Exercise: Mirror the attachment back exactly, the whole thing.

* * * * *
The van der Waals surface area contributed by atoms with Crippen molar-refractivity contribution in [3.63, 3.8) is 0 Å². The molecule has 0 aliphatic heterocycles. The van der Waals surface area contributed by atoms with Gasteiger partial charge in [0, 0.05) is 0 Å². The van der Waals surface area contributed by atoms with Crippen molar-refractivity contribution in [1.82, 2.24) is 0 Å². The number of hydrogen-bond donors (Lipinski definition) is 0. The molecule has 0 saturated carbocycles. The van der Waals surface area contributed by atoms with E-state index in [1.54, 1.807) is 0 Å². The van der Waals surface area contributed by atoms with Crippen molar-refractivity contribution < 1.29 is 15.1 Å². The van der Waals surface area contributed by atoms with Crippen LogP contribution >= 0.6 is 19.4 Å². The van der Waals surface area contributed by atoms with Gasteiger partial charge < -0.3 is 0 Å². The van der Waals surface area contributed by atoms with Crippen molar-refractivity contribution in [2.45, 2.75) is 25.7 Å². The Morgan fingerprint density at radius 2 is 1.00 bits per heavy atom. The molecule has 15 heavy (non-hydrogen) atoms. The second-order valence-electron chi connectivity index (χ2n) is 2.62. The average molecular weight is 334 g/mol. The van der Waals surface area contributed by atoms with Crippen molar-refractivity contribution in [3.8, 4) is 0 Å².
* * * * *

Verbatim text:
The van der Waals surface area contributed by atoms with Crippen molar-refractivity contribution in [3.63, 3.8) is 0 Å². The molecule has 0 aliphatic heterocycles. The van der Waals surface area contributed by atoms with Gasteiger partial charge in [0, 0.05) is 0 Å². The van der Waals surface area contributed by atoms with Crippen molar-refractivity contribution in [1.82, 2.24) is 0 Å². The number of hydrogen-bond donors (Lipinski definition) is 0. The molecule has 0 saturated carbocycles. The van der Waals surface area contributed by atoms with E-state index in [1.54, 1.807) is 0 Å². The van der Waals surface area contributed by atoms with Crippen molar-refractivity contribution < 1.29 is 15.1 Å². The van der Waals surface area contributed by atoms with Crippen LogP contribution >= 0.6 is 19.4 Å². The van der Waals surface area contributed by atoms with Gasteiger partial charge < -0.3 is 0 Å². The van der Waals surface area contributed by atoms with Crippen molar-refractivity contribution in [2.45, 2.75) is 25.7 Å². The Morgan fingerprint density at radius 2 is 1.00 bits per heavy atom. The molecule has 15 heavy (non-hydrogen) atoms. The second-order valence-electron chi connectivity index (χ2n) is 2.62. The average molecular weight is 334 g/mol. The van der Waals surface area contributed by atoms with Crippen molar-refractivity contribution in [3.8, 4) is 0 Å².